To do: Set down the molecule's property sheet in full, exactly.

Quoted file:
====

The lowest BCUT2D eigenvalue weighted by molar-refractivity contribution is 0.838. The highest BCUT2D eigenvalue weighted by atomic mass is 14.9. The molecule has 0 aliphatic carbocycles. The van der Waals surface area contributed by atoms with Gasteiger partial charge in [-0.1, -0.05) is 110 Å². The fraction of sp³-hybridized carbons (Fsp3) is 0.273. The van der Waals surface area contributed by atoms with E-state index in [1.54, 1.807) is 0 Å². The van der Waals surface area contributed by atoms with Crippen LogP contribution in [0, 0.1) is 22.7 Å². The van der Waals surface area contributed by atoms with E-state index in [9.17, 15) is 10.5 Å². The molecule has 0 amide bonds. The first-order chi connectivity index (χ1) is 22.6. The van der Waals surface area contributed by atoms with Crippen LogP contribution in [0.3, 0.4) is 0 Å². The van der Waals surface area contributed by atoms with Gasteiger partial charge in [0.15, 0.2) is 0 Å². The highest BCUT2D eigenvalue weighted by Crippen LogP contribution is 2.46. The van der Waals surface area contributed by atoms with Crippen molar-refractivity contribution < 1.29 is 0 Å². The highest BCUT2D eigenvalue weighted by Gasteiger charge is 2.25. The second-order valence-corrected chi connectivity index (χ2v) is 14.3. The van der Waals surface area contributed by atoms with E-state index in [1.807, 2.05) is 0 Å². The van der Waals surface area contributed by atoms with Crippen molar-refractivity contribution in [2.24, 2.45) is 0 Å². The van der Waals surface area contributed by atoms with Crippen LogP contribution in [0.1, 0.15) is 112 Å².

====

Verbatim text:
The lowest BCUT2D eigenvalue weighted by molar-refractivity contribution is 0.838. The highest BCUT2D eigenvalue weighted by atomic mass is 14.9. The molecule has 0 aliphatic carbocycles. The van der Waals surface area contributed by atoms with Gasteiger partial charge in [-0.1, -0.05) is 110 Å². The fraction of sp³-hybridized carbons (Fsp3) is 0.273. The van der Waals surface area contributed by atoms with E-state index in [1.54, 1.807) is 0 Å². The van der Waals surface area contributed by atoms with Crippen LogP contribution in [0, 0.1) is 22.7 Å². The van der Waals surface area contributed by atoms with E-state index in [9.17, 15) is 10.5 Å². The molecule has 0 amide bonds. The first-order chi connectivity index (χ1) is 22.6. The van der Waals surface area contributed by atoms with Crippen LogP contribution in [0.3, 0.4) is 0 Å². The van der Waals surface area contributed by atoms with Gasteiger partial charge in [0.15, 0.2) is 0 Å². The highest BCUT2D eigenvalue weighted by Crippen LogP contribution is 2.46. The van der Waals surface area contributed by atoms with Crippen molar-refractivity contribution < 1.29 is 0 Å². The highest BCUT2D eigenvalue weighted by Gasteiger charge is 2.25. The second-order valence-corrected chi connectivity index (χ2v) is 14.3. The van der Waals surface area contributed by atoms with E-state index in [1.807, 2.05) is 0 Å². The van der Waals surface area contributed by atoms with Crippen molar-refractivity contribution in [2.24, 2.45) is 0 Å². The van der Waals surface area contributed by atoms with Crippen LogP contribution in [0.1, 0.15) is 112 Å².